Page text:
Meet Kim M.
Raising awareness of transition needs in the autism community
It has become the driving force of my life
Kim wears many hats, like other parents of autistic children.
She is a frequent blogger for us at Autism Speaks. She is an author and wrote "Raising Autism: Surviving the Early Years." She is also an Autism Family Partner at the Children’s Hospital of Philadelphia (CHOP) and an author of a blog about her two children with autism.
Kim and her four autism mom friends have started HomeLife21, a 501(c)3, to provide residential living spaces for people on the spectrum.
Kim says that in 2004, when her son Justin was evaluated for autism at seventeen months old, she felt alone, overwhelmed, and terrified.
When the autism diagnosis came, she gave her son all the support she could to give him the best chance at an independent life.
By the age of 6, Kim says, “his father and I knew that although he’d made so many gains - using a communication device to convey his needs, learning to read and type short sentences, having a desire to enjoy and be part of the world - it was apparent he would never navigate our world on his own. Despite all his progress, he would need 24/7 supervision until the day he died.”
She wanted to create a loving, supportive, safe forever home for her boy. “It has become the driving force of my life,” she says.
Throughout the years within this community, she has made many friends with parents who also have profoundly autistic kids. Within this group, the idea for HomeLife21 was born.
The friends' group came up with the idea to create their version of a group home to care for their sons and give back to the community.
We caught up with Kim to talk about this new venture and her drive behind it.
What inspired this journey to create HomeLife21?
One of the early intervention providers for my youngest said, well, you know, you won't be able to place Justin in a home probably till you are about 75. And I was blown away and then I was talking to her more, and you do not have a choice of where they live, who they live with, or who takes care of them. It is dependent upon availability. And that just didn't sit well with me. I’m a Jersey girl, and I like my choices.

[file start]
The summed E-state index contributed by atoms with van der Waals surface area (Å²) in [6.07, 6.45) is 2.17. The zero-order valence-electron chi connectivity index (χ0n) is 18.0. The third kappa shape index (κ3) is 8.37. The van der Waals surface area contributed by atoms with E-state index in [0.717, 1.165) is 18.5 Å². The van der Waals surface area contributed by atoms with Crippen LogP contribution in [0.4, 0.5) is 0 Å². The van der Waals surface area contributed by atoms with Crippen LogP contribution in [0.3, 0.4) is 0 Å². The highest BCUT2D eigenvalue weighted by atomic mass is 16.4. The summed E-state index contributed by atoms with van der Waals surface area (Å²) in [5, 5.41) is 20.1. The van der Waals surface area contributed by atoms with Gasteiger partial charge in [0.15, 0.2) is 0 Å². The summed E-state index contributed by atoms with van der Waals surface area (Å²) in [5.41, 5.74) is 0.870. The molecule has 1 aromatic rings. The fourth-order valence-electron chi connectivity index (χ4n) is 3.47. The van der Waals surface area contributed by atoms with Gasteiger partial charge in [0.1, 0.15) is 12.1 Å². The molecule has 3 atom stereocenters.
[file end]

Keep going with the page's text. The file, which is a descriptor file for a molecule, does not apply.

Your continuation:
At the time this was 100% true. Things are changing, but not fast enough and not for the profound population.
We want to do this for other families who also want the same thing, and we want to be the blueprint for them and advocate for them and help them down the road. I hope that will be our legacy, to not only do it for our kids, but for a lot of other families with family members with profound autism and IDD as well.
What would you like the world to understand more about profound autism?
He should have options, and, you know, some of them can choose. My son can make limited choices. He can't talk, but he uses Proloquo2Go on his iPad. And he can say yes or no to something. He can shake his head, yes or no. He can choose what he wants to do but only for very simple things. I'd like him to have options, and I'd like all profoundly autistic people to have options.
And, you know, as parents, for the ones who can't speak for themselves, we need to have options so we can help make the choices that are best for them.
What would you say to someone that wants to be like a good advocate for those that have profound autism?
Really good question. I would just offer to help and be open to whatever suggestions they have, whether it is coming over and babysitting for two hours, or doing some research on different neurologists for a parent who does not have the time or the energy to do that. Just offer to help, and of course, get involved in organizations like Autism Speaks.
Wallace Street Philanthropies will be hosting a fundraiser for HomeLife21, HabCore, and Autism MVP behind the Dublin House in Red Bank on Saturday June 1st, from 1:00 to 5:00. The Arato Brothers and the Black Ties, among other bands, will be performing.